Nati Harnik / AP

A new study published Wednesday may help scientists develop preventative measures against gestational diabetes, recurrent spontaneous miscarriage, and other pregnancy complications.

What they found: The human immune system matures in utero as early as the second trimester but has a tweak — a greater amount of protein arginase-2 — which may allow for greater immune tolerance, according to the scientists behind the semi-controversial study.

Why the findings matter: The knowledge could help guide the timing of intra-uterine stem cell transplants or other gene therapies that could save the life of a fetus or help prevent immune-related issues like gestational diabetes and miscarriages, per an article in Nature. The knowledge could also be applied to helping remedy some adult afflictions, like avoiding the rejection of organ transplants.

Study author Florent Ginhoux told Axios the study was the first to have "clearly mapped the system of this network of cells in human tissue." He said little is known about the initial stages of development for cells central to the immune system in the womb due to ethical concerns surrounding the use of fetal tissue in experiments.

Study details: Ginhoux teamed up with Singapore clinician Jerry Chan, who conducts experimental gene and cell therapies to treat fetal diseases. They studied tissues from 96 fetuses (from clinically indicated pregnancy terminations) from the second trimester of pregnancy and sorted out the immune cells, which they found in the skin, spleen, thymus, and lungs. They exposed the cells to toxic antigens and to non-related adult cells to see if they would trigger an immune response.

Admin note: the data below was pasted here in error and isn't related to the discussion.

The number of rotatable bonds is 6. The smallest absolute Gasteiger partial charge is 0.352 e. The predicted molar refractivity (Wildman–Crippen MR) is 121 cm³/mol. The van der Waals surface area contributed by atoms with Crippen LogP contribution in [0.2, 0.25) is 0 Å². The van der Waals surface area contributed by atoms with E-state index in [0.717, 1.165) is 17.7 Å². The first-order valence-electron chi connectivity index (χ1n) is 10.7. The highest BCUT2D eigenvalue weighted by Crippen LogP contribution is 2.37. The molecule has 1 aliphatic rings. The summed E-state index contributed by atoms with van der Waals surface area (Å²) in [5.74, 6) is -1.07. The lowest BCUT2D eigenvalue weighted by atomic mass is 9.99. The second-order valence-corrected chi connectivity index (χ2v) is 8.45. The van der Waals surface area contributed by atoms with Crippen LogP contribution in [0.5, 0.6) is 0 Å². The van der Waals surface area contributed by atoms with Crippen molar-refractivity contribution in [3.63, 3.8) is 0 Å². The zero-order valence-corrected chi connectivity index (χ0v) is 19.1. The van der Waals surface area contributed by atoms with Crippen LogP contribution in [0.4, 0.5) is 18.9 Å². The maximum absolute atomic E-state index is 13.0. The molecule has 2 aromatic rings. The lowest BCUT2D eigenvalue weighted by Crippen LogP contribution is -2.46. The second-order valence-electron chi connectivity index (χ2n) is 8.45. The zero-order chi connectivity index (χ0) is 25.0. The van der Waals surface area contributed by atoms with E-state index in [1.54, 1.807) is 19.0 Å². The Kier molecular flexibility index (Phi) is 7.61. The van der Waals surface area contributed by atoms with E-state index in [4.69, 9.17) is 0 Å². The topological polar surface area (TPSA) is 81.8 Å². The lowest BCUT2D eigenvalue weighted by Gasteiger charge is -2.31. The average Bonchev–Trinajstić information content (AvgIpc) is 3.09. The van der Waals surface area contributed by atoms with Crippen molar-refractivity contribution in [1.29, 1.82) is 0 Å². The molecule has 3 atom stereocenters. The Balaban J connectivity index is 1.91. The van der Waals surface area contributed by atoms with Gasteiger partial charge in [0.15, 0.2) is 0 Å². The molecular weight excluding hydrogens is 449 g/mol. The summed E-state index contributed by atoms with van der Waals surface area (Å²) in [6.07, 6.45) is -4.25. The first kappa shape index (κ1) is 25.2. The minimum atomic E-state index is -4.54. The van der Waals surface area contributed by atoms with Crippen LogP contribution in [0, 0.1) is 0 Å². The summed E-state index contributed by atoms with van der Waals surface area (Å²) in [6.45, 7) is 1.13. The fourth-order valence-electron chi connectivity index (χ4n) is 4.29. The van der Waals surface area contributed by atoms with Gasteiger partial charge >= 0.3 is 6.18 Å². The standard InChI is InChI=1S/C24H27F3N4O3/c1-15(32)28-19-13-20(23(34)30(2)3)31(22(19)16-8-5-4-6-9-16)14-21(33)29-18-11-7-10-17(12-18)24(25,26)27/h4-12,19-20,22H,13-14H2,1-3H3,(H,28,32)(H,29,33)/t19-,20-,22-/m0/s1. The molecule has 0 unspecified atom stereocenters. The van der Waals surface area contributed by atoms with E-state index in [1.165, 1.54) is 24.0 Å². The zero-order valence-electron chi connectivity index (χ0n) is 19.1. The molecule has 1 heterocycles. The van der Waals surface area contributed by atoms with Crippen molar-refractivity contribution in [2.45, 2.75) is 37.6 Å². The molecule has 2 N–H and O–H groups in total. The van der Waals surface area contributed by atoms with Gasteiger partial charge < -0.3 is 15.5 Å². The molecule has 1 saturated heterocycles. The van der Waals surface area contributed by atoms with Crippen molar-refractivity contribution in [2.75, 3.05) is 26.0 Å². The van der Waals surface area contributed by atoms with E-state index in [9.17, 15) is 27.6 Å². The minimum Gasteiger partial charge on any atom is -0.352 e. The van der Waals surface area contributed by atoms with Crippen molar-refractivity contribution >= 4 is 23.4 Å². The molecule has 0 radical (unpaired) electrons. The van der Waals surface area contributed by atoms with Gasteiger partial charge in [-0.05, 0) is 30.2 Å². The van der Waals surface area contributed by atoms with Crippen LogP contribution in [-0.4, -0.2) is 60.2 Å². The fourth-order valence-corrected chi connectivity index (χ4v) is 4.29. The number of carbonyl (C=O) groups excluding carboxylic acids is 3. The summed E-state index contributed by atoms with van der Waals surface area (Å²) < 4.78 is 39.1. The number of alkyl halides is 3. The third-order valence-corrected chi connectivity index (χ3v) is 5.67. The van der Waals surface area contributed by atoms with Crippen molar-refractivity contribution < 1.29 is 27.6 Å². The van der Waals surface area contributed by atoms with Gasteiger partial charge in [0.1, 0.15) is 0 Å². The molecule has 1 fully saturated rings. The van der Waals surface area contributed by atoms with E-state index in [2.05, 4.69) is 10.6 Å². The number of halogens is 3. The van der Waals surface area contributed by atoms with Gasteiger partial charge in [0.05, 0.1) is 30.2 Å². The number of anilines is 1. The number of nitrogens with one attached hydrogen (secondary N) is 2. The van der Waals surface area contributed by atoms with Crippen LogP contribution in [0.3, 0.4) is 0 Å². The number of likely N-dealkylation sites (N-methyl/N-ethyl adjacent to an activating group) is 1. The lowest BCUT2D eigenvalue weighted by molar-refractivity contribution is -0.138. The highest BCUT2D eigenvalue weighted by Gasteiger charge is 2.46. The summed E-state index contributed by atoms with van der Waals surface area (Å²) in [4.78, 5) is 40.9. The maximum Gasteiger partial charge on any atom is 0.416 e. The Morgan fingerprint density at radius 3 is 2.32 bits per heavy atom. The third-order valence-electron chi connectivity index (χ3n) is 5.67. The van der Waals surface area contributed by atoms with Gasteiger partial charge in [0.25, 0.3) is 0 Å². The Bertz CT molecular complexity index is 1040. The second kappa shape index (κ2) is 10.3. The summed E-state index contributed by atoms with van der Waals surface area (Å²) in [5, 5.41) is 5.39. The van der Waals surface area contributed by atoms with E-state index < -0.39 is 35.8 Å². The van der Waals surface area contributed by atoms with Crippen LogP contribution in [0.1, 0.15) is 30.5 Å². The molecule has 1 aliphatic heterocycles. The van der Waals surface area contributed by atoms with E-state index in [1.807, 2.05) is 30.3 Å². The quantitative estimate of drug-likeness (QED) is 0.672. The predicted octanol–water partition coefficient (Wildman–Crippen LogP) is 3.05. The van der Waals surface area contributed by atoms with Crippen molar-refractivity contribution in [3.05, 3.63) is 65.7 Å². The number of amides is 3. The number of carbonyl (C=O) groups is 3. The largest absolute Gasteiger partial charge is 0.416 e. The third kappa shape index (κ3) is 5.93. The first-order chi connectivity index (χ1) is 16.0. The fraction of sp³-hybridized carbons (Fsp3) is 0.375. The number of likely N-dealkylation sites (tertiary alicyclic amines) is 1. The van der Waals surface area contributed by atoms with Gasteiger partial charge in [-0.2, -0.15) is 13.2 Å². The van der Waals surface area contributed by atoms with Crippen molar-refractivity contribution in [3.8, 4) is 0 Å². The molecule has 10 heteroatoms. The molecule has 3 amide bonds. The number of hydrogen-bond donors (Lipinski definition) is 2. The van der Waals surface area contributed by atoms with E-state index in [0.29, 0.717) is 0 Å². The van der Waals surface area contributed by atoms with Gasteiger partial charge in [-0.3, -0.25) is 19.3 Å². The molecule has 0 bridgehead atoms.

Similar to adult cells: They found there were immunologically active cells, called dendritic cells, which showed the capacity to both sense pathogens and stimulate T cells in the second trimester of gestation. The fetal dendritic cells responded to regular antigens in a similar manner as adult dendritic cells react.

Different from adult cells: However, when exposed to adult cells as the antigen, the fetal dendritic cells did not respond with an immune response as adult cells would (think of the immune problems with kidney transplants) but dampened the immune response. The team said the cause of this may be greater amounts of the protein arginase-2, which is found in abundance in fetal dendritic cells but not adult ones.

Immune tolerance and going forward: Arginase-2 is the likely explanation of "immune tolerance" between mother and fetus, where neither immune system attacks the other, Ginhoux said. He said this is important because further studies could see if this tolerance can be applied to adults. While this study discovered one pathway of immunosuppression, Ginhoux said more research is needed to discover other pathways of immunosuppression and to completely map whole system of cell development in fetuses.

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